Beltsville, Md.: Hi David. I fell in love with your writing when a read The Fifties in college about 10 years ago. I like to watch the NFL Networks coverage of coaches and players' press conferences. Belichick seems much better at dealing and relating to the media than many of his peers. He gives good answers and doesn't seem overly dismissive of sports writers and always seems to be in control of the press conference. Any thoughts as to where this comes from?
David Halberstam: I am surprised to hear that because I always hear complaints from reporters saying he doesn't give good answers and holds back. I found my relationship with him was a bit unusual because of the nature of the book and his desire to have a book that would be a good deal about his father, is of someone who is very forthcoming and the better of a question I asked, the better the answer. In addition, the more the question was about football, and not about stuff that might go to People magazine, the better he was, the better the answers. It was interesting to me when I interviewed him to find what a born teacher he is, that again and again he would get up in the middle of the interview and try and draw a play or a coverage to explain it to me and I think that that is critical to his success, that he loves to teach and in a way it's not surprising because both of his parents were teachers.
Buffalo, N.Y.: Loved the Best and the Brightest. Bill is still relatively young. How much longer does he think he can stay with the Pats? Any chance of him moving to Buffalo? Also, he seems like he is a pretty progressive guy. Any interest in politics?
David Halberstam: I don't think he'd go to Buffalo, I think he really loves New England and I think when he was a young man from Annapolis when he was about 17 or 18 some high school friends brought him to Nantucket and he fell in love with it, and it's not by chance that he went to a year of postgraduate prep school at Andover Academy in Andover, Mass. and then to Weslyan College in Middletown, Conn. He has a house in Boston and a house in Nantucket and he really loves New England. I'm not saying he's going to stay in New England forever and I have no idea what he would do if he left the Patriots. I can easily see Bill, if he satisfies himself that he has done all he can do in the pro game (and that Tom Brady's about to finish his career), I can easily see Bill coaching at an Ivy League school or a small college like Weslyan and being very happy teaching, being in New England, and being with young people. As for politics, I think he's more on the liberal side than the conservative side but I don't think he would think himself good at the political game. I think he wouldn't like the exposure that the media demands; he's uncomfortable with it even as a football coach. And I think he would believe that the political world is full of land mines, none of which he would want to step on.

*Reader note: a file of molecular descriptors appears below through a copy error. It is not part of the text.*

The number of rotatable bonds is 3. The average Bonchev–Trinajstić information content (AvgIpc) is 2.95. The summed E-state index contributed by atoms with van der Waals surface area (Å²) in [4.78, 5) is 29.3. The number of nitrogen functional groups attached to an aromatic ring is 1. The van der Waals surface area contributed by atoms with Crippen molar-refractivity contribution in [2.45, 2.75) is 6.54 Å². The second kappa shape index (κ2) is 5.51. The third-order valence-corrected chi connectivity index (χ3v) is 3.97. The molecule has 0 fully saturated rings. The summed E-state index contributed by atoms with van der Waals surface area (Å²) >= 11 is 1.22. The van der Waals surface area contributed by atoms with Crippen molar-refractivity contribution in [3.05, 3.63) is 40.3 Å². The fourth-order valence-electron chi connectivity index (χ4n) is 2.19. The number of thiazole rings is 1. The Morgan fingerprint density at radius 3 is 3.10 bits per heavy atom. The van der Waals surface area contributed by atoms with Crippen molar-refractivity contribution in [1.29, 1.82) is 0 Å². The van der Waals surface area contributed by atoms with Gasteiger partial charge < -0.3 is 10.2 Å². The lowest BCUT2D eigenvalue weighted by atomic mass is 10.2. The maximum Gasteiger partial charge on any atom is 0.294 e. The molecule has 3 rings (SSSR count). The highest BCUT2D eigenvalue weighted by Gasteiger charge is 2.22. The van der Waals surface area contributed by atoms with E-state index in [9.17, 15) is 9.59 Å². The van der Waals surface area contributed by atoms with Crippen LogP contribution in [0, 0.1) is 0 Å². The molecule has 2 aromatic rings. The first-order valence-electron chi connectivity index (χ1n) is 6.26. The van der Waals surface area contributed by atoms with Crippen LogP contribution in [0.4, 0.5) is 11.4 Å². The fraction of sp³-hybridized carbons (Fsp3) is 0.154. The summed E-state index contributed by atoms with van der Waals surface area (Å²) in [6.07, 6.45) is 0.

Reading, Mass.: Is there a sport where the coach is more integral to success than football?
David Halberstam: I don't think so. I think baseball managers are largely dependant upon the talent of their players. I think a basketball coach can have a bigger impact in the way that Phil Jackson was good at dealing with the superegos of superstars and getting them to play as a team. But it strikes me that football is the sport where the coach is most important, perhaps because there are so many more players, perhaps because he essentially chooses the players, perhaps because he chooses the assistant coaches. But after watching the New England Patriot operations I am inclined to think that the head coach, to an uncommon degree, sets the course of a team and determines whether or not it is successful.
Anonymous: Why did Belichick fail in Cleveland and ultimately get fired?